Helen Hunt Jackson Biography
Helen Maria Hunt Jackson (1831-1885) was an American poet and novelist and advocate for improved treatment of Native Americans by the United States government. She is best known for Ramona, a novel about the plight of Native Americans in Southern California, but also wrote poetry, children’s stories, and A Century of Dishonor, a history of government policy toward Native Americans. She published her early work under her initials, “H.H.”
Helen Hunt Jackson was born in Amherst, Massachusetts on the 18th of October 1831, the daughter of Nathan Welby Fiske, a professor of Latin, Greek, and philosophy at Amherst College, and his wife, Deborah Waterman Vinal Fiske. Helen’s mother died when Helen was fourteen, followed by her father three years later. Her father had provided financially for Helen’s education, so she attended Ipswich Female Seminary and the Abbott Institute, a boarding school in New York City. One of her classmates and friends was poet Emily Dickinson who was also from Amherst. Although the two friends corresponded for the rest of their lives, few of their letters have survived.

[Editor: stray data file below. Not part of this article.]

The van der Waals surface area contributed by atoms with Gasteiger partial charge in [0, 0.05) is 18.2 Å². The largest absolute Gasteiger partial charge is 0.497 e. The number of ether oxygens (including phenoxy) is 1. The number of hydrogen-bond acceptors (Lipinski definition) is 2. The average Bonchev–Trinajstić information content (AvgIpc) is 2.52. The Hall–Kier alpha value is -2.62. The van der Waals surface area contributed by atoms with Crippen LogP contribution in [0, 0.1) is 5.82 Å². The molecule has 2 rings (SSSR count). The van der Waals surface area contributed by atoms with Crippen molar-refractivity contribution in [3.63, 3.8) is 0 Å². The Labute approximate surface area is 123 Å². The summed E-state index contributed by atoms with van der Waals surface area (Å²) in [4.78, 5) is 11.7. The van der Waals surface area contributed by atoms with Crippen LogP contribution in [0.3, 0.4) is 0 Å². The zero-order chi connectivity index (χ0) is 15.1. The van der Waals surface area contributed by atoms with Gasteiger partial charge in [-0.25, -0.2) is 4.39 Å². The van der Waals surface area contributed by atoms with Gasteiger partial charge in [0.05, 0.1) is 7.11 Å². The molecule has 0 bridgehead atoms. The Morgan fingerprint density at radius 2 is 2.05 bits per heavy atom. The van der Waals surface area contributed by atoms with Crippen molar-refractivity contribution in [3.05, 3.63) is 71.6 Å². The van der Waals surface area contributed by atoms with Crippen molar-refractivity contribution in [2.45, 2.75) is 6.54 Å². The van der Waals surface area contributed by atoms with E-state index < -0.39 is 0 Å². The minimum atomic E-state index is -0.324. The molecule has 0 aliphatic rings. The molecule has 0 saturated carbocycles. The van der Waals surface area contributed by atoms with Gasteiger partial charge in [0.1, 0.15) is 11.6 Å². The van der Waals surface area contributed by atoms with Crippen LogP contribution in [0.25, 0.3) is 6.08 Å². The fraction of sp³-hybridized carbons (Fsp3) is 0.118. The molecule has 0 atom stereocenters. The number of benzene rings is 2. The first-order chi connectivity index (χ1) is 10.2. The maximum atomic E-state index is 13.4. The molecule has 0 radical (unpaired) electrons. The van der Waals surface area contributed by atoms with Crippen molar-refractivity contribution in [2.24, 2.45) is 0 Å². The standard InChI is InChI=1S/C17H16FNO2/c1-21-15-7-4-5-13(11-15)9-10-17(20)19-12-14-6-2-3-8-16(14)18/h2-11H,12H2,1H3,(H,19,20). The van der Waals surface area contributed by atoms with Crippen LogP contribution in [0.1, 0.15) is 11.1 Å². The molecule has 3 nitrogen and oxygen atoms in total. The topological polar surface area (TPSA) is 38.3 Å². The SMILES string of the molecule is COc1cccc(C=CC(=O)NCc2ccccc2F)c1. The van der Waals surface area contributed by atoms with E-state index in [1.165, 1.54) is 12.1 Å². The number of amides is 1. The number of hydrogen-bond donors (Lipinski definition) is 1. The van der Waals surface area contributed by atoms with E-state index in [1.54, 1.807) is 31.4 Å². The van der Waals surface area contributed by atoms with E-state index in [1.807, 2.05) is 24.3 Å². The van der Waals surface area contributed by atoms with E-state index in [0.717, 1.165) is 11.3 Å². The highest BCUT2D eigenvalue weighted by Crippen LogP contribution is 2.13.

First Marriage and Early Writing
In October 1852 she married Lieutenant Edward Bissell Hunt (1822-1863), of the U.S. Army Corps of Engineers. He died in October 1863, in an accident that occurred during an experiment with one of his marine inventions. They had two sons, neither of whom survived childhood, and these losses colored much of her early poetry.
Her first successful poem, “Coronation”, appeared in The Atlantic in 1869, and in 1870 she published a little volume of meditative Verses, which was praised by Ralph Waldo Emerson in the preface to his Parnassus (1874).
Helen’s Later Life and Writings
In 1875 she married banker and railroad executive William S. Jackson. She became a prolific writer of prose and verse, including juvenile tales, books of travel, household hints and novels, of which the best is Ramona (1884), a defense of the Indian character.
In 1883, as a special commissioner with Abbot Kinney (b. 1850), she investigated the condition and needs of the Mission Indians in California. Her book A Century of Dishonor (1881) was an arraignment of the treatment of the Indians by the United States. She died on the 12th of August 1885 in San Francisco.
Jackson’s Other Works
Mercy Philbrick’s Choice (1876)
Hetty’s Strange History (1877)
Sonnets and Lyrics (1886)